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The top layer of your skin is continuously being shed and renewed, with the scalp shedding more skin cells than other parts of the body. This usually goes unnoticed as the cells shred one at a time. When the scalp becomes inflamed however, the skin cells can stick together and thus shed in larger-than-normal chunks and become visible.


This condition is what is commonly known as dandruff. Approximately 50 percent of the population experiences dandruff at some stage of their life with the condition most common in people in their early 20s, continuing into middle age.



A condition that causes oily skin (seborrheic dermatitis) and the abnormal growth of a type of fungus that normally lives harmlessly on skin (malassezia) are possible triggers for the onset of dandruff.



The common signs and symptoms associated with dandruff include:


  • white, oily looking flakes of dead skin that dot the hair and shoulders,
  • itchy, red or scaly scalp, and/or
  • an oily scalp.


Dandruff is not contagious and does not usually pose a threat to health, but can be itchy and embarrassing.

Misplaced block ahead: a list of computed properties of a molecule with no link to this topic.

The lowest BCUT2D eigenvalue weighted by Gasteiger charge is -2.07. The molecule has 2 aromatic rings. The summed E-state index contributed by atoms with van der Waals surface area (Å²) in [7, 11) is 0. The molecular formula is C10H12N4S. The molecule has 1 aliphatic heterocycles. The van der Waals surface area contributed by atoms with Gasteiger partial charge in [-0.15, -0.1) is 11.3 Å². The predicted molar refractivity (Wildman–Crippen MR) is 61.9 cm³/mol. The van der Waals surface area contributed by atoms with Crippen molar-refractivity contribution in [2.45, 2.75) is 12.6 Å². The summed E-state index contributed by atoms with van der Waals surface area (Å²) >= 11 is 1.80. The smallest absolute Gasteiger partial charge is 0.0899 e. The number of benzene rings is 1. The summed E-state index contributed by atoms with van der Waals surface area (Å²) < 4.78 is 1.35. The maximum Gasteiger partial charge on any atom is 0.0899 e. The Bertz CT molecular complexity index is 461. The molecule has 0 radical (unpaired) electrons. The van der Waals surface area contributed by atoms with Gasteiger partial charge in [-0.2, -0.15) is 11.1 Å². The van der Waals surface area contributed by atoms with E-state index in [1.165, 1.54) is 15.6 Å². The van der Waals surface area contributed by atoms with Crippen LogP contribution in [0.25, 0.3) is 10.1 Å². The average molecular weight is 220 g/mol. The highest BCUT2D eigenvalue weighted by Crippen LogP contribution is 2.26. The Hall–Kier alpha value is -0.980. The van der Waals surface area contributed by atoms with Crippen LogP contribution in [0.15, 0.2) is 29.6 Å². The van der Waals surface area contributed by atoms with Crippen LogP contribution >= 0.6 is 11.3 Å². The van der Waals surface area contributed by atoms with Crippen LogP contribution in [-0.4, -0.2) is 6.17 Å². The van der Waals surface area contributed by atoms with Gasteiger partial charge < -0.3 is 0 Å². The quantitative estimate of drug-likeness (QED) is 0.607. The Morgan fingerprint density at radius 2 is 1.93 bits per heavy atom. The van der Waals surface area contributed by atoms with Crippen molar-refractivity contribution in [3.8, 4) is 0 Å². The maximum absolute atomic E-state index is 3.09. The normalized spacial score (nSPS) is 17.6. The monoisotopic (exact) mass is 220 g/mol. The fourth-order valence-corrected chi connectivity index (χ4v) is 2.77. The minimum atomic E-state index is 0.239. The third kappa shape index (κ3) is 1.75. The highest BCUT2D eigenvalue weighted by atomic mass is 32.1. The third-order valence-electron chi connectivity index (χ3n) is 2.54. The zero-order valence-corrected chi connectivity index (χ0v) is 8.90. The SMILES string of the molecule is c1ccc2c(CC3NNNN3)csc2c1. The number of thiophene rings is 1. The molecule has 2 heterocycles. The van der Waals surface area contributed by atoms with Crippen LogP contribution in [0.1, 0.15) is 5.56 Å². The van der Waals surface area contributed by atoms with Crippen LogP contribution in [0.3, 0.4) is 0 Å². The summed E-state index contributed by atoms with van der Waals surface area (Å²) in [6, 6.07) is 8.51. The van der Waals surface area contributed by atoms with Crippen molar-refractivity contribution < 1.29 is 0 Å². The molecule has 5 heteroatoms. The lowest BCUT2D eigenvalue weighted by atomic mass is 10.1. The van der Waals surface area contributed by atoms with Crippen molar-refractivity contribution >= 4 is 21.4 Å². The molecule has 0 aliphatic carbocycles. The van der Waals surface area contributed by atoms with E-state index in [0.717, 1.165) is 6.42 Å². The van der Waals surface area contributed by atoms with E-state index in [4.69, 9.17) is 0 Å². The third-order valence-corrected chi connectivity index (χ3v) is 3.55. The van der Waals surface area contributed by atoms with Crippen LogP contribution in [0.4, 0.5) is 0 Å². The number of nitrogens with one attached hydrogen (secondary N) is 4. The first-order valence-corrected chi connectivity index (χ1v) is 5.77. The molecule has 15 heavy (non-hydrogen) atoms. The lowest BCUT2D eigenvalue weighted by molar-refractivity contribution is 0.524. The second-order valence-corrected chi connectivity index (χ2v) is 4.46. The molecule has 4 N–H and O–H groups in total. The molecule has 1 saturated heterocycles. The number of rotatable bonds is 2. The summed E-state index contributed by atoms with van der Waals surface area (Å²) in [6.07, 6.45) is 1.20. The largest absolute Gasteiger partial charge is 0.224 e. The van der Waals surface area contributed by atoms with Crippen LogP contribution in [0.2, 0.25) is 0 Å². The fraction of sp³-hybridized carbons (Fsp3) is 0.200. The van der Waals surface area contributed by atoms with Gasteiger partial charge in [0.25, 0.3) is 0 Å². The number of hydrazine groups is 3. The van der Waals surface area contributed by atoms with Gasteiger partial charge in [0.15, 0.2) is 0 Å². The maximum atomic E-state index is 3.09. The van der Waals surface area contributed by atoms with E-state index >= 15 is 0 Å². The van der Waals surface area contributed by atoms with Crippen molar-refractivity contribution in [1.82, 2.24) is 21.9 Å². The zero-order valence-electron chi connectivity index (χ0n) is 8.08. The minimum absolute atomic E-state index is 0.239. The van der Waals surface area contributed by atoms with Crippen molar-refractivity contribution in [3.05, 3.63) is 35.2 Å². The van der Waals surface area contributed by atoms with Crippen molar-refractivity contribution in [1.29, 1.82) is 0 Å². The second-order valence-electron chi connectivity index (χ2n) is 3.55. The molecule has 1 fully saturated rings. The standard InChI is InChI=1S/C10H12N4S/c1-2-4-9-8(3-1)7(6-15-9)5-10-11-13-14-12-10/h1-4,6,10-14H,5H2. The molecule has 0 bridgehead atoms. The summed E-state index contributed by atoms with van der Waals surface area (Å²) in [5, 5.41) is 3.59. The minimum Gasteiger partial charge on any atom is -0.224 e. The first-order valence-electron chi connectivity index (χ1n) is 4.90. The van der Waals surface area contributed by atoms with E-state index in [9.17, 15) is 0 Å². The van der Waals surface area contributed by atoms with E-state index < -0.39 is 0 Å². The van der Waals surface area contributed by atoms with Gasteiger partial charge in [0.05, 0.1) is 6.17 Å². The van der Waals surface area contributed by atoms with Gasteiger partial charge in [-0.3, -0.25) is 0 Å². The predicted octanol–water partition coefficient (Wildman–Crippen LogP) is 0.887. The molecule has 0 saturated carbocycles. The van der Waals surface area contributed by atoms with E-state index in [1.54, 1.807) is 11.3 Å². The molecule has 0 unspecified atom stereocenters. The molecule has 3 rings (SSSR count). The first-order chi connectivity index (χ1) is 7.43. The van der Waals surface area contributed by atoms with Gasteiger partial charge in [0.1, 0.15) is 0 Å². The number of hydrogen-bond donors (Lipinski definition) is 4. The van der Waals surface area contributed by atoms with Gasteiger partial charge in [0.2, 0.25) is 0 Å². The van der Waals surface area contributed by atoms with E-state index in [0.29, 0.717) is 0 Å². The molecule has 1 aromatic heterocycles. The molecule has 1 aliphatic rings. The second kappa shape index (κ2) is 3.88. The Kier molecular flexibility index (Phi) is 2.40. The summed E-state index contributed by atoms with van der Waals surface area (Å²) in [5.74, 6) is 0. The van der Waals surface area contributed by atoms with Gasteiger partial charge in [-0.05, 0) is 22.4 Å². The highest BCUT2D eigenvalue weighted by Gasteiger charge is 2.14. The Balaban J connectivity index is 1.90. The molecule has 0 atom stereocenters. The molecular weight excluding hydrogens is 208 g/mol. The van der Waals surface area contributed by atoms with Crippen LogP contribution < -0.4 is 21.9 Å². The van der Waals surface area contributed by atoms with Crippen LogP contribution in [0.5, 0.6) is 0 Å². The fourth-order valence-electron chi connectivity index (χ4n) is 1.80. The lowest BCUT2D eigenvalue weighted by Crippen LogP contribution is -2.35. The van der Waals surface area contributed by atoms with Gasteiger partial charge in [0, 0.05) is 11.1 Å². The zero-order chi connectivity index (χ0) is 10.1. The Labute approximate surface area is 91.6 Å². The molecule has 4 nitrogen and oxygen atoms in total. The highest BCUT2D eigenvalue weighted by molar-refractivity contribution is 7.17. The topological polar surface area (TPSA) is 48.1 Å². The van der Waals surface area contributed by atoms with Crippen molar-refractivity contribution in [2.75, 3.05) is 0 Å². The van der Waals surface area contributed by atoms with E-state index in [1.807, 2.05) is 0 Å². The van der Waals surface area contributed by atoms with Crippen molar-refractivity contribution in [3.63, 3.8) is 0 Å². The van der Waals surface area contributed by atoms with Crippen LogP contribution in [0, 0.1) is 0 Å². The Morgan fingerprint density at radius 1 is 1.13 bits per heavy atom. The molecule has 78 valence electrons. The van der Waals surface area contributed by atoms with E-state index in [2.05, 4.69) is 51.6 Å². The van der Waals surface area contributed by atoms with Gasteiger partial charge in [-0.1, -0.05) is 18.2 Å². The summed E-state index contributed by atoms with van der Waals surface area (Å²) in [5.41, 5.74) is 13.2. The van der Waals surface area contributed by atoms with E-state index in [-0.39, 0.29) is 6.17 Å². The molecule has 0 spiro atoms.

Mild cases of dandruff can quite often be easily controlled. In general, washing your hair daily with a non-medicated shampoo, massaging the scalp firmly, and then rinsing well will assist in reducing the dead skin cell flakes and the oiliness of the scalp. If this fails to help, then an anti-dandruff shampoo may be required. These can be purchased over the counter from most supermarkets or pharmacies. It is important to note that not all anti-dandruff shampoos are the same as they can contain different anti-dandruff ingredients. This may mean that you may need to try a few products before you find the right one for you.


If non-prescription methods do not relieve the symptoms after 2 weeks, or the condition worsens, you may need to consider seeing a doctor for alternative treatment methods.



The content displayed on this webpage is intended for informational purposes and is a guide only. It does not replace or substitute for professional medical advice, diagnosis or treatment. Information contained on this webpage must be discussed with an appropriate healthcare professional before making any decisions or taking any action based on the content of this webpage.





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